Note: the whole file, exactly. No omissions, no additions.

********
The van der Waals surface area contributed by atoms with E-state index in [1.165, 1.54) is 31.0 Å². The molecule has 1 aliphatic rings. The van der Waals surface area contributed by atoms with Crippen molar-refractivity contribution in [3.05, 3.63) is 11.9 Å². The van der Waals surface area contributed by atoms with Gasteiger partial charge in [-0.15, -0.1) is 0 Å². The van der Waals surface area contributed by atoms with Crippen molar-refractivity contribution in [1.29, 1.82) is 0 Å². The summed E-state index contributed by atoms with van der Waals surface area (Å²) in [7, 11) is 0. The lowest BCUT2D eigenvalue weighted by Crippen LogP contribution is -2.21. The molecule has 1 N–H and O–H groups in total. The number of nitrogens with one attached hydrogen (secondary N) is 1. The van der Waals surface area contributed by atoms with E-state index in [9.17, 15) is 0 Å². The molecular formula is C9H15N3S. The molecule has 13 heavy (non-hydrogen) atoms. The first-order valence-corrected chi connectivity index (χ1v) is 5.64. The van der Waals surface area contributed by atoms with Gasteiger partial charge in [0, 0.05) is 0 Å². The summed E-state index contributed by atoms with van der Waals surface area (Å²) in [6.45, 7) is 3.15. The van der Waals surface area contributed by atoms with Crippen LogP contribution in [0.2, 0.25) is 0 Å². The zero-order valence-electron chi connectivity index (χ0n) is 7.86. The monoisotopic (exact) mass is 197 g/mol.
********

The van der Waals surface area contributed by atoms with E-state index in [1.165, 1.54) is 31.0 Å². The molecule has 1 aliphatic rings. The van der Waals surface area contributed by atoms with Crippen molar-refractivity contribution in [3.05, 3.63) is 11.9 Å². The van der Waals surface area contributed by atoms with Gasteiger partial charge in [-0.15, -0.1) is 0 Å². The van der Waals surface area contributed by atoms with Crippen molar-refractivity contribution in [1.29, 1.82) is 0 Å². The summed E-state index contributed by atoms with van der Waals surface area (Å²) in [7, 11) is 0. The lowest BCUT2D eigenvalue weighted by Crippen LogP contribution is -2.21. The molecule has 1 N–H and O–H groups in total. The number of nitrogens with one attached hydrogen (secondary N) is 1. The van der Waals surface area contributed by atoms with E-state index in [9.17, 15) is 0 Å². The molecular formula is C9H15N3S. The molecule has 13 heavy (non-hydrogen) atoms. The first-order valence-corrected chi connectivity index (χ1v) is 5.64. The van der Waals surface area contributed by atoms with Gasteiger partial charge in [0, 0.05) is 0 Å². The summed E-state index contributed by atoms with van der Waals surface area (Å²) in [6.45, 7) is 3.15. The van der Waals surface area contributed by atoms with Crippen LogP contribution in [0.2, 0.25) is 0 Å². The zero-order valence-electron chi connectivity index (χ0n) is 7.86. The monoisotopic (exact) mass is 197 g/mol.